LM Industries recently signed an agreement to use and develop in-wheel electric motors, designed by Proteon Electric.  Protean Electric has designed and developed a unique in-wheel electric drive system for hybrid, plug-in hybrid and battery electric light-duty vehicles. The Protean Drive® system can improve vehicle fuel economy, add torque, increase power and enable improved vehicle handling to both new and existing vehicles.

I cite this example of new technologies that can potentially refine and enhance mobility in a gated community and, eventually, a metropolis like New York or Atlanta.  And what better place to test and commercially operate this technology than a gated community?

The fact is that autonomous vehicle technology is exploding, virtually all of it the product of start-up teams of young, electronics, software, and mechanical engineers.  And these start-ups are being acquired right and left by the big boys in the automotive field from vehicle manufacturers to major parts and components suppliers.

What about golf cars (particularly PTVs) and light portage and transport derivatives?

Product advances in this industry are painfully incremental, speaking of golf cars and their derivatives. Truth be told (you are free to disagree with me), there has been more new product development by independent parts and components suppliers to the golf car industry than by the golf car manufacturers themselves. While this article features a shuttle application, the technological advances cited are quite adaptable to PTVs, whether in an on-call fleet operated by the gated community as a public service, or as individually-owned vehicles.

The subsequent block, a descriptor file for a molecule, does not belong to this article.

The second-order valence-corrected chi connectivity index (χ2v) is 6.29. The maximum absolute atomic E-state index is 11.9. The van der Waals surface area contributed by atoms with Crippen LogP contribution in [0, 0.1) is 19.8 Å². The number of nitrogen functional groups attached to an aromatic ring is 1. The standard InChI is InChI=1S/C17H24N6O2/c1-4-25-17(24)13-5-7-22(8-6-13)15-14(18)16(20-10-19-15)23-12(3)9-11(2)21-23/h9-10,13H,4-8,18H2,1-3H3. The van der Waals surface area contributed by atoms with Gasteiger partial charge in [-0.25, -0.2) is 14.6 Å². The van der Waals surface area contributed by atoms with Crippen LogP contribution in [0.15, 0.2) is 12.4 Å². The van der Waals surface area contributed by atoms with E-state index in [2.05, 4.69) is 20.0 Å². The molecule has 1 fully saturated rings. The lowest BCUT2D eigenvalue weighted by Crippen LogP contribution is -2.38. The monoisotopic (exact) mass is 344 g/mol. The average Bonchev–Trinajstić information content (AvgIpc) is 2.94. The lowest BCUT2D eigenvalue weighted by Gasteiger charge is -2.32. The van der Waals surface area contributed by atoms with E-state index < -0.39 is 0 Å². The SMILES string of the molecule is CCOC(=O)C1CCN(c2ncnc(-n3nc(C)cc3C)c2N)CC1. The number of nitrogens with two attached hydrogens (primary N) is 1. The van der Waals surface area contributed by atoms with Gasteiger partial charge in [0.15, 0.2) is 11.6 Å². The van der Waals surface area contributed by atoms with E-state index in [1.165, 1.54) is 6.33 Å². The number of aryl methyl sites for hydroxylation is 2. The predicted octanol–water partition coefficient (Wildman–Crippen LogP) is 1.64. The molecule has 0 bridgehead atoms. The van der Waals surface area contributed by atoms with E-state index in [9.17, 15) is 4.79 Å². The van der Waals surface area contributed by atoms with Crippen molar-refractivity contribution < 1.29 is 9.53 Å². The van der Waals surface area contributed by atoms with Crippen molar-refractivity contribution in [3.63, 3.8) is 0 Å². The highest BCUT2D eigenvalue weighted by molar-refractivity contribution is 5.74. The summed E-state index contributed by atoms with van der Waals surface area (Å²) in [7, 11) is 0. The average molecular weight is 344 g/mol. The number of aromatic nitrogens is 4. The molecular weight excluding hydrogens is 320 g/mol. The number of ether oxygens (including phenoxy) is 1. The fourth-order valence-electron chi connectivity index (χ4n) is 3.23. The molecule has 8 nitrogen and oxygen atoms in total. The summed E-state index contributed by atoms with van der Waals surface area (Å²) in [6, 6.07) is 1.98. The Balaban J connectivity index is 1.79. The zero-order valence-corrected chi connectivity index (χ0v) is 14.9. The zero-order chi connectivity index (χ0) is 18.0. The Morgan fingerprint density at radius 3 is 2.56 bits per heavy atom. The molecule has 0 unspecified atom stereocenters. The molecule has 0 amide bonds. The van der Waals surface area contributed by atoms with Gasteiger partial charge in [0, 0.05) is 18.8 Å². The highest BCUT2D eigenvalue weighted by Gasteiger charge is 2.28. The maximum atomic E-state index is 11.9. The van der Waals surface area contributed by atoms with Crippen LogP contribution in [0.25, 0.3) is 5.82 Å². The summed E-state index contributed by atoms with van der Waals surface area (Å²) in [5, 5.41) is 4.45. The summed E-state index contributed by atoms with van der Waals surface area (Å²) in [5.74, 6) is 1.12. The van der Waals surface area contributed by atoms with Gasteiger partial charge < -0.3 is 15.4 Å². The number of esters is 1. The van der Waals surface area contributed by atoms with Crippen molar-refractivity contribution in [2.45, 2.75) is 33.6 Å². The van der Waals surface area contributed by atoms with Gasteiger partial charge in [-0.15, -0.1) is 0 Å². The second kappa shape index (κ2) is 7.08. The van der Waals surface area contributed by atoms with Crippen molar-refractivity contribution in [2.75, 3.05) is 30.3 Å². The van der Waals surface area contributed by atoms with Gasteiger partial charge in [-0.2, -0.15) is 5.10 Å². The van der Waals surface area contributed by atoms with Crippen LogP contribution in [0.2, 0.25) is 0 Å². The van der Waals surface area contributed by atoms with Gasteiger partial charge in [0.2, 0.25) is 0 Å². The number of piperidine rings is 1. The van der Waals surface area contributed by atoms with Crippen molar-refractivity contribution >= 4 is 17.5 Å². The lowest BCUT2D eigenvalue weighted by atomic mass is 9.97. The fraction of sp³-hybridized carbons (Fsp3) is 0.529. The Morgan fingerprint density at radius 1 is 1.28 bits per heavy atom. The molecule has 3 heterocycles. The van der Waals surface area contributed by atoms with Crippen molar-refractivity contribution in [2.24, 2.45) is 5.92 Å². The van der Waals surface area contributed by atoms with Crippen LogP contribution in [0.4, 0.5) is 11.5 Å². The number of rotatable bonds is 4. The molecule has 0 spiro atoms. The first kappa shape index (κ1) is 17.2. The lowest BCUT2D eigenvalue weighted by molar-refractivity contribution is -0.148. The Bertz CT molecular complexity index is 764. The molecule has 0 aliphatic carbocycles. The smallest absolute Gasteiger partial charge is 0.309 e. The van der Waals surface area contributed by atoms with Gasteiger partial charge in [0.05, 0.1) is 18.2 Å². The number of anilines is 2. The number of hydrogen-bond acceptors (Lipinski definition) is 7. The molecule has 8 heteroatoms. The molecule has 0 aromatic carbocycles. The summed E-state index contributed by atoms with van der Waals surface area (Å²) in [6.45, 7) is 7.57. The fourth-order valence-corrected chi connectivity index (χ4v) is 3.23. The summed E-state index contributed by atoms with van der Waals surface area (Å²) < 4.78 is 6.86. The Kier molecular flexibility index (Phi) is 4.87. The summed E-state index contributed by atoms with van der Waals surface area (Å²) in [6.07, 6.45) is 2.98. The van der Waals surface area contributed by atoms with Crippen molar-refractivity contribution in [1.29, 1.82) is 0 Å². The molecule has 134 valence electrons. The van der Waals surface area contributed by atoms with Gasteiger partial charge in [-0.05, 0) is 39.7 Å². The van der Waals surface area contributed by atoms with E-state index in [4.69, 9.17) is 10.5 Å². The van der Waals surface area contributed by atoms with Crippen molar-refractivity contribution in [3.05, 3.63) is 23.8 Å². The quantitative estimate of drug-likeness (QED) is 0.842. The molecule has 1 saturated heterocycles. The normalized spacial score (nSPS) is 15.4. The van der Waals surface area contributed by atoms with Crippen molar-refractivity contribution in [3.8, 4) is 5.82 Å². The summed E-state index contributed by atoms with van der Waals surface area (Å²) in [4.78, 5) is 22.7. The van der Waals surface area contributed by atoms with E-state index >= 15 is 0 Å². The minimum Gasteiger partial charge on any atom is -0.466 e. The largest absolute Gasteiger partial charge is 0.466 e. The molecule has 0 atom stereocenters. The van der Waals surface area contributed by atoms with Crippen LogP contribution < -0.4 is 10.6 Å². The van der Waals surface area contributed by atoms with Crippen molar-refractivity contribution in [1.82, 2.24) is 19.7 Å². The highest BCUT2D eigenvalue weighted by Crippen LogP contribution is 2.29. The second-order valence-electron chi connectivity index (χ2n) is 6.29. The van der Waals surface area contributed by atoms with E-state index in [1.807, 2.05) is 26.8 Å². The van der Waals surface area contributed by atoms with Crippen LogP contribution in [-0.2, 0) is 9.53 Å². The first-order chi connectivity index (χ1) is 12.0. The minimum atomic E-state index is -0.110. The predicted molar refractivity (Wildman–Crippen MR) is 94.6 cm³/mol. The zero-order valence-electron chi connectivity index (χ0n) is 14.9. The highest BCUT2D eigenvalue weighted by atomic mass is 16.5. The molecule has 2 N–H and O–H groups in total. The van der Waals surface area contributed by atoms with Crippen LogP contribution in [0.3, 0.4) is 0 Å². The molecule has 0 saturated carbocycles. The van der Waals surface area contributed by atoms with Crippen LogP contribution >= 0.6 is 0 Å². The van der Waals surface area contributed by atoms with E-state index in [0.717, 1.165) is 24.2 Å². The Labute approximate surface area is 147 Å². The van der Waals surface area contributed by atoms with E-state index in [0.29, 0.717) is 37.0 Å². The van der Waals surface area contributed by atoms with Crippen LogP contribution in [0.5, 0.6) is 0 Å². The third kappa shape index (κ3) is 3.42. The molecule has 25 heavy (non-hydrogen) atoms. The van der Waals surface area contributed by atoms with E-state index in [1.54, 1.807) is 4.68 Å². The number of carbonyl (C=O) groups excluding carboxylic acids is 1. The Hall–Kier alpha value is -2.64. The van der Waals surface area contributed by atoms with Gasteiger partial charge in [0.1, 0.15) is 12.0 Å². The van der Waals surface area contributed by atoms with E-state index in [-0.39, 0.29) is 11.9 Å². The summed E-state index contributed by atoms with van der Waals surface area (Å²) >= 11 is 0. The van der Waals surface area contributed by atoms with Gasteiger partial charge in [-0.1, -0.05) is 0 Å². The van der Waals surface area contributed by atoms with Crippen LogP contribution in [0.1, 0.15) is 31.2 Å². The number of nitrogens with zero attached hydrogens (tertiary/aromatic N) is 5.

But I don’t expect these innovations to come from Club Car, Yamaha, or E-Z-GO Textron.  It will be the start-ups, the innovators, that may well source their vehicle component from the Big Three, but then renovate that component in what would be a radical makeover in the technology and mode of use for small vehicles in the gated community.

Contact the Author: Steve Metzger at smetzger@smallvehicleresource.com.  Or check out our website at www.smallvehicleresource.com, where you will find an extensive database of vehicle models and can make side-by-side comparisons of vehicles based on a full set of specifications.

Leave a Reply

Your email address will not be published. Required fields are marked *